- InfraGard’s database containing the contact details of more than 80,000 high-profile private sector people has been hacked.
- InfraGard is a program run by the U.S. Federal Bureau of Investigation (FBI) to build cyber and physical threat information-sharing partnerships with the private sector.
- A hacker revealed that they gained access to the InfraGard network by applying for a new account, using personal details.
The FBI’s US critical infrastructure intelligence platform, InfraGard has been hacked and its member database that keeps the details of more than 80,000 high-profiles is accessible to cyber criminals. InfraGard is a portal run by the U.S. Federal Bureau of Investigation (FBI). The portal is designed to build cyberthreat information-sharing partnerships with private sector actors and public officials who run U.S. critical infrastructure.
Posed as the CEO
A hacker who allegedly posed as the CEO of a financial institution is behind the crime. The hacker claimed to independent cybersecurity journalist Brian Krebs that the criminal has access to the more than 80,000-member database of the platform.
So far FBI has not made any official statement about the incident. However, Krebs reported that the agency confirmed the allegations and it is aware of a false account linked to the InfraGard Portal. The agency told him that there is an investigation going on.
A few updates: The FBI confirms my reporting, says it's aware of a potential false account associated with the InfraGard Portal, that it is actively looking into the matter. “This is an ongoing situation, and we are not able to provide any additional information at this time."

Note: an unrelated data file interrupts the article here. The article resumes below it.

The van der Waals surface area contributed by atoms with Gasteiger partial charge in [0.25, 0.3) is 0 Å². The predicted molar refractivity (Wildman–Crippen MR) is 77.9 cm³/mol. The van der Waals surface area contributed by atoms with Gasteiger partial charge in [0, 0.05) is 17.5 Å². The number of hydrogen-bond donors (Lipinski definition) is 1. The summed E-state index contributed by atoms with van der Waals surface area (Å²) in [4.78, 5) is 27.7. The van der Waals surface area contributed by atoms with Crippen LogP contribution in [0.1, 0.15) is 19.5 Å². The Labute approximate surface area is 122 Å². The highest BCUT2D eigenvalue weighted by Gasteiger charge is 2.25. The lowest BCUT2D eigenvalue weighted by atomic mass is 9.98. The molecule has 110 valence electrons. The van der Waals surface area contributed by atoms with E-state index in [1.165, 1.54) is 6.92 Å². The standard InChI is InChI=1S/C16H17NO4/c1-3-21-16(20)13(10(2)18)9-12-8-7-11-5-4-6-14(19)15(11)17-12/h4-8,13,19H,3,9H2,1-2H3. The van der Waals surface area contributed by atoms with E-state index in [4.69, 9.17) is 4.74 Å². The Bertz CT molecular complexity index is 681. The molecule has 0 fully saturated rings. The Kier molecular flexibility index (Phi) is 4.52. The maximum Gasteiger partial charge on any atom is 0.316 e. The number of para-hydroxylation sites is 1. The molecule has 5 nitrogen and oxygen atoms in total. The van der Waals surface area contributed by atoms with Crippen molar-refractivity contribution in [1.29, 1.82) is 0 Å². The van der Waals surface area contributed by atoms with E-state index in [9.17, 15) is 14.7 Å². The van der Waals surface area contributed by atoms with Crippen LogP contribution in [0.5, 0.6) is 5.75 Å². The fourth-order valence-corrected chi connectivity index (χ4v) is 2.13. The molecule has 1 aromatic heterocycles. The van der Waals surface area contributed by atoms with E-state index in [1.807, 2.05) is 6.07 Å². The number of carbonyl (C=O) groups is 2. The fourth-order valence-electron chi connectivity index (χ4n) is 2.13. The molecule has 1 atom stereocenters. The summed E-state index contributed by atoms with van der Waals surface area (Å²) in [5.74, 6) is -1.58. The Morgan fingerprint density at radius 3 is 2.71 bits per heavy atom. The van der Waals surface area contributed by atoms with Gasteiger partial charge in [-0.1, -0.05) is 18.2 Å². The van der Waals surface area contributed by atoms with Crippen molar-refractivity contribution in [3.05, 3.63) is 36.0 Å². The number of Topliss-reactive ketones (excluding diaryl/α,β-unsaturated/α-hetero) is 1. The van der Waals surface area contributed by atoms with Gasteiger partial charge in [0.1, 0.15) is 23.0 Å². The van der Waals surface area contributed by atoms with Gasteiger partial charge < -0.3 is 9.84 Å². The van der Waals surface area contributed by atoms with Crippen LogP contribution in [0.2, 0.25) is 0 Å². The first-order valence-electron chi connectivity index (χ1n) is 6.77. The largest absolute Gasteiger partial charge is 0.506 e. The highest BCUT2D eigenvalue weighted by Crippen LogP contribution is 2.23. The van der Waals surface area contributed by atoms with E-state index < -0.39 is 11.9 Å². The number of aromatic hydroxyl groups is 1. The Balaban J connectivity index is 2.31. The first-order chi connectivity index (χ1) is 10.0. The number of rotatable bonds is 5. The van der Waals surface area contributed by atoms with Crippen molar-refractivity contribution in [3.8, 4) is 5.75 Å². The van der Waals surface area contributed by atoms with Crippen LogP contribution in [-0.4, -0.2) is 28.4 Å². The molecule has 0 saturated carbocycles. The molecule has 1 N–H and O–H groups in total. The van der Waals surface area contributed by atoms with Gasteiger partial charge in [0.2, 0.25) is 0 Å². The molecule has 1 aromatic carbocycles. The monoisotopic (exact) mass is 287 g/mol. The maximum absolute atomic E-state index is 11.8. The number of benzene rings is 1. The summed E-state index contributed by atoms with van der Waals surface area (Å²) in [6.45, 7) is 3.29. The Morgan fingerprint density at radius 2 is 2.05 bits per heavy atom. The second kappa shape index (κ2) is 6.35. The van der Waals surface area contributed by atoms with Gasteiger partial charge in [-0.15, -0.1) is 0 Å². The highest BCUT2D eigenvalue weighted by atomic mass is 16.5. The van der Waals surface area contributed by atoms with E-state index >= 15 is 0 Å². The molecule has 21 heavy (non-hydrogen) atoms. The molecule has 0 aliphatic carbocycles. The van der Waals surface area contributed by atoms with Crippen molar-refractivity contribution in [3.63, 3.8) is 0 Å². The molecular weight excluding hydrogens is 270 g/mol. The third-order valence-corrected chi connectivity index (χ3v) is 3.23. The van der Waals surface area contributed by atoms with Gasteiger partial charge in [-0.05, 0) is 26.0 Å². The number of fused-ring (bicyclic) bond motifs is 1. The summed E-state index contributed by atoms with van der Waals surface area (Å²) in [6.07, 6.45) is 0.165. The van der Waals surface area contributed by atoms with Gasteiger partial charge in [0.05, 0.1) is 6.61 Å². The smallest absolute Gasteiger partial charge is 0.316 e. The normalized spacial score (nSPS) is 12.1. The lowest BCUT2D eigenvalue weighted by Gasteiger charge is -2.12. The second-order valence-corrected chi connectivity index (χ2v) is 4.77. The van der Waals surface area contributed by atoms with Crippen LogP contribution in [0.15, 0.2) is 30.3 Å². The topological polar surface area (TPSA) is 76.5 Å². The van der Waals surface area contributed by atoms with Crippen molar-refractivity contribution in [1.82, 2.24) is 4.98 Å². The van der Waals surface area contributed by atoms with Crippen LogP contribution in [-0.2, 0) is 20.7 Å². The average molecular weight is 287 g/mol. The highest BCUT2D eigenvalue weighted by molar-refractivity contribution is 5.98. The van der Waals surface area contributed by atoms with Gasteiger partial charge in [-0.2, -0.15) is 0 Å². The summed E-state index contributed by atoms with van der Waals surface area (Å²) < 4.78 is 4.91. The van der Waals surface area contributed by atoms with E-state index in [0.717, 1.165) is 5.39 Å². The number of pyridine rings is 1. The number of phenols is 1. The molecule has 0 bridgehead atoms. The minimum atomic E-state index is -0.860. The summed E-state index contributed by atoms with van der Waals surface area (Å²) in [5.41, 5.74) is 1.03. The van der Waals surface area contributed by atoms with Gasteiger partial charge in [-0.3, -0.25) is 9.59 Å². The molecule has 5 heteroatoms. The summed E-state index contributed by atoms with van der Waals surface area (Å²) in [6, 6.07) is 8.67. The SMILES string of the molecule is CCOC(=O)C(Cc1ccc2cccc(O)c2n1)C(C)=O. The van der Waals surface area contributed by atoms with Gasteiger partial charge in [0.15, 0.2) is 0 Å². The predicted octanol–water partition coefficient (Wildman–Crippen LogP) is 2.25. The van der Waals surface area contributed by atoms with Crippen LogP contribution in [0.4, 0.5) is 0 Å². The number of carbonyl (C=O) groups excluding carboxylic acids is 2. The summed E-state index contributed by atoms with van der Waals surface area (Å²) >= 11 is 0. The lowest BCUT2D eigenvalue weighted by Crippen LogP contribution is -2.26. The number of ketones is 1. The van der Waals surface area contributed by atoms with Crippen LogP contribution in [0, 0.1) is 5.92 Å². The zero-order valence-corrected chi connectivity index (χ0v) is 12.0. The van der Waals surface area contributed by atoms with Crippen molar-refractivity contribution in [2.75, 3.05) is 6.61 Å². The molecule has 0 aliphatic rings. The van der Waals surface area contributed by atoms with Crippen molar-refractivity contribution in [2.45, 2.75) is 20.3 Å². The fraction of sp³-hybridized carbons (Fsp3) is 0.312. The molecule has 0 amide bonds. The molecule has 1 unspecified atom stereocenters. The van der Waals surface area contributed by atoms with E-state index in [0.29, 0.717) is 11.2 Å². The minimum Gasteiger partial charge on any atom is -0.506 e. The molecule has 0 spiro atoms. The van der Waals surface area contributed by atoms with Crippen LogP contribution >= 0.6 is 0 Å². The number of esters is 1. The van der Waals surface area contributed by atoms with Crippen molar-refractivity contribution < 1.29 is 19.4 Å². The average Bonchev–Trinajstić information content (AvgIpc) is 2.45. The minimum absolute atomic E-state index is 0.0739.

— briankrebs (@briankrebs) December 14, 2022
The hacker posted samples to a popular hacker forum by claiming them to be the database they stole. The hacker was asking for $50,000 for the entire database. According to Kerbs, USDoD (nickname of the hacker on the forum) obtained access by using the personal details of a real CEO from a financial company.
The hacker just applied for a new account. Upon the approval of the application, USDoD then completed the sign-up process using email verification and then ran a Python script from a friend to query the InfraGard API and collect all user data. The data collected has since been confirmed as real.
The FBI’s InfraGard system requires multi-factor authentication by default, but users can choose between receiving a one-time code via SMS or email.